Doddington Hall, Midlands.? Sustainability is at the heart of Doddington Hall’s ethos. Food is local, seasonal and sourced from the venue’s two-acre kitchen garden, and there’s even a carbon neutral wood-chip heating system.
8. All dressed up Choose from one of these ethical brands for the most perfect dress
Minna is one of the leading ethical brands in the UK.They recently launched their wedding collection; all designs are made in London using UK made lace, recycled, sustainable and locally sourced fabrics. Minna also produces a children’s collection, perfect for bridesmaids and flower girls.
Romantic bridal wear designed and made in Cornwall from Anna d’Souza. Choose a made to measure, customised dress from Anna’s sample collection or a unique and bespoke gown. Dresses can be made using organic silks, hemp silk satin and bamboo silk with organic fabric linings.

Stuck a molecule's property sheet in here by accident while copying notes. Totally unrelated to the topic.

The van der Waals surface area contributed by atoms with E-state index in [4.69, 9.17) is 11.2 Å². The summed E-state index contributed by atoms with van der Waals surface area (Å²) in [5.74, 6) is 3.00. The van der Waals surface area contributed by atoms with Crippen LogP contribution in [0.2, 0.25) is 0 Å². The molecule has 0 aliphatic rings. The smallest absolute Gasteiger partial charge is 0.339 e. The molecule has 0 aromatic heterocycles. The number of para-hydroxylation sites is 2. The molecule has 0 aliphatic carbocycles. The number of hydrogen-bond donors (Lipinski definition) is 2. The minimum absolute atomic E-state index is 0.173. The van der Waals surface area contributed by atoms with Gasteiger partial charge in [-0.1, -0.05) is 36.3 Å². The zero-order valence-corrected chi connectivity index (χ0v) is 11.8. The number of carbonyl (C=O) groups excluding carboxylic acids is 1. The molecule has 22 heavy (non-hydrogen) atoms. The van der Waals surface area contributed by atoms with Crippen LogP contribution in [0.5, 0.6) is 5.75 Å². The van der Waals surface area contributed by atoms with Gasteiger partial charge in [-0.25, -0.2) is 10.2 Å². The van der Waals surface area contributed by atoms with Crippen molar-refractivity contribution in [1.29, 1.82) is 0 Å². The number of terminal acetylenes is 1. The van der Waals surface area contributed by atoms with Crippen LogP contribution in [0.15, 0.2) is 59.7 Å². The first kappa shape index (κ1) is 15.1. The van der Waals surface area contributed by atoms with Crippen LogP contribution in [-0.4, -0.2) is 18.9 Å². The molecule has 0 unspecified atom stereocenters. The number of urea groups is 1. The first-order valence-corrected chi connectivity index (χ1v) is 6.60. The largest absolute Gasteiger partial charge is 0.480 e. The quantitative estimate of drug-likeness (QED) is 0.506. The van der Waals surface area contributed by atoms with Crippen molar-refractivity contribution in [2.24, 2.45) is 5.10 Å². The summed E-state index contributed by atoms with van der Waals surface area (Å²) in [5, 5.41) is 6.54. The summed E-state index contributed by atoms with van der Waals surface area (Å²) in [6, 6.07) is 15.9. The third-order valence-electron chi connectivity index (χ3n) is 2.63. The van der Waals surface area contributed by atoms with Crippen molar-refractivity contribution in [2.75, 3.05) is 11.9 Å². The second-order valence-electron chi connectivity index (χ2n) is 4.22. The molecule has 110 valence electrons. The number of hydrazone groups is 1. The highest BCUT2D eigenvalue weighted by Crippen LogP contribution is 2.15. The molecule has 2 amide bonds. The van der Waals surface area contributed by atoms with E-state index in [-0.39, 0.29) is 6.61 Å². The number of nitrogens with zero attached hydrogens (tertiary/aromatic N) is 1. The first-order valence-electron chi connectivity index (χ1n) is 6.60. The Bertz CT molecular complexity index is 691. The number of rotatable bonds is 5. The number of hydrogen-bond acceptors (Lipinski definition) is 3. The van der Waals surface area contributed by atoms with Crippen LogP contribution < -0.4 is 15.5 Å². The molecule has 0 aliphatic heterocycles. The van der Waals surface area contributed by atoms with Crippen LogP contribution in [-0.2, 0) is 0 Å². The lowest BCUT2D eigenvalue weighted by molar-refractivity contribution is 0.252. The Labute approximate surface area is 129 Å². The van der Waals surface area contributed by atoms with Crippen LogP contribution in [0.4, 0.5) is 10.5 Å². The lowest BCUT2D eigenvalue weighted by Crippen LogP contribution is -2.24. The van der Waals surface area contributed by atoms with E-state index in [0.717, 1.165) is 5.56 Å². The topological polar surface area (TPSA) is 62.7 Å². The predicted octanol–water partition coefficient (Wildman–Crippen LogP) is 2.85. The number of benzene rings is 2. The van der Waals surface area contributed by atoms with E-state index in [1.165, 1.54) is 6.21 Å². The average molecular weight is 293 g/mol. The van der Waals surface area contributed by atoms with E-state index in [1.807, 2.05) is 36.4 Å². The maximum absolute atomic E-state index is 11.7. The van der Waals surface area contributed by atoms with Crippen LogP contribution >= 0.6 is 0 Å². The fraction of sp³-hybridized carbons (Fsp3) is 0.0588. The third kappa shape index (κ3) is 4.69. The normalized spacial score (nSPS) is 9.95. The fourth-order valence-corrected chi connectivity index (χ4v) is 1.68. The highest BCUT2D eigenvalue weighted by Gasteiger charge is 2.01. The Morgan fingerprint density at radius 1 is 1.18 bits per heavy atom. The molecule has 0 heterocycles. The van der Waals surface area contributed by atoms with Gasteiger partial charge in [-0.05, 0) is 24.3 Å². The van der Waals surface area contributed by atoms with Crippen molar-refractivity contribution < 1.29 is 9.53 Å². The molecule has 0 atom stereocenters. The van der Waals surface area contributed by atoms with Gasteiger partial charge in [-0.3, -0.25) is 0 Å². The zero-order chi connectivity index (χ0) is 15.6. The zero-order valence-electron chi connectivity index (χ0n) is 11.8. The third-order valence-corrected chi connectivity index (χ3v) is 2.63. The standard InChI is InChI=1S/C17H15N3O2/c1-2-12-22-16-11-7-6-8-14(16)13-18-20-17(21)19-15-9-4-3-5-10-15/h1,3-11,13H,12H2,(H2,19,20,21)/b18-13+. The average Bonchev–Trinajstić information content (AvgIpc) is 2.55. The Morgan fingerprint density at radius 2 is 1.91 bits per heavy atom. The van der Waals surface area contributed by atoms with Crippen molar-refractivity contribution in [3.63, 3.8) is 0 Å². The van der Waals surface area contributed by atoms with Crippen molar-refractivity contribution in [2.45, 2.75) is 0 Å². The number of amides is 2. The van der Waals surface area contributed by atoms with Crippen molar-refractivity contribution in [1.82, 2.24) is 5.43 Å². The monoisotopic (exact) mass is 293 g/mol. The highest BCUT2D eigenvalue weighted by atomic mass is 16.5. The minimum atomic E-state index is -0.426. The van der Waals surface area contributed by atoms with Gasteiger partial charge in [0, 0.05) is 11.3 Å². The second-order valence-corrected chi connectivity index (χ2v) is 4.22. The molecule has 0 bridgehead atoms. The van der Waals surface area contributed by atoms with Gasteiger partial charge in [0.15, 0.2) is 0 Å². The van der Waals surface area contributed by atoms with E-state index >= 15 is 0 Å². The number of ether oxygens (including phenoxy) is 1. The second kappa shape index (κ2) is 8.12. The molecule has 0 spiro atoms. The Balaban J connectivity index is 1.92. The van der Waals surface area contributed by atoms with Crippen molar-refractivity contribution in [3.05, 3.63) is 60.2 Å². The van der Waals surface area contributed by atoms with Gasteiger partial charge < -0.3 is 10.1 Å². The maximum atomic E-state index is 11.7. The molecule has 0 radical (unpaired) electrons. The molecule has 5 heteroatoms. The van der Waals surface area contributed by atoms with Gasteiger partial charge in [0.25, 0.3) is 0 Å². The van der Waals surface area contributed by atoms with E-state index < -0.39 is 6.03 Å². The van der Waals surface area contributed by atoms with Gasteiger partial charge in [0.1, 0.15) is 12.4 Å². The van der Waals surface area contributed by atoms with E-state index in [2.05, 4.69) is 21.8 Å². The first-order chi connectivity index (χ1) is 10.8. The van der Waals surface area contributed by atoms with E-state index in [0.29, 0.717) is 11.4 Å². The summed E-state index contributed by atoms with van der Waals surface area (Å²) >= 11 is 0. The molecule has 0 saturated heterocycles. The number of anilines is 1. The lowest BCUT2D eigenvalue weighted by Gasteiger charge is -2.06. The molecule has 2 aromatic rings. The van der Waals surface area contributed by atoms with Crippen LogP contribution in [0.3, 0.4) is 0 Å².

Jessica Charleston designs and makes bespoke wedding dresses in her Bath studio, using natural fabrics. She also collects vintage gowns and specialises in transformations. With the leftover fabrics she makes unique flower girl dresses.
9. Plucky hens Babes in the Wood provide beautiful wild accommodation for hens in Devon or The Malverns. Set within 300 acres of mixed woodland, a roaring camp fire and champagne await your party. You’ll stay in luxury Californian dome accommodation, and get treated to cream teas, massage and storytellers.
10. If the ring fits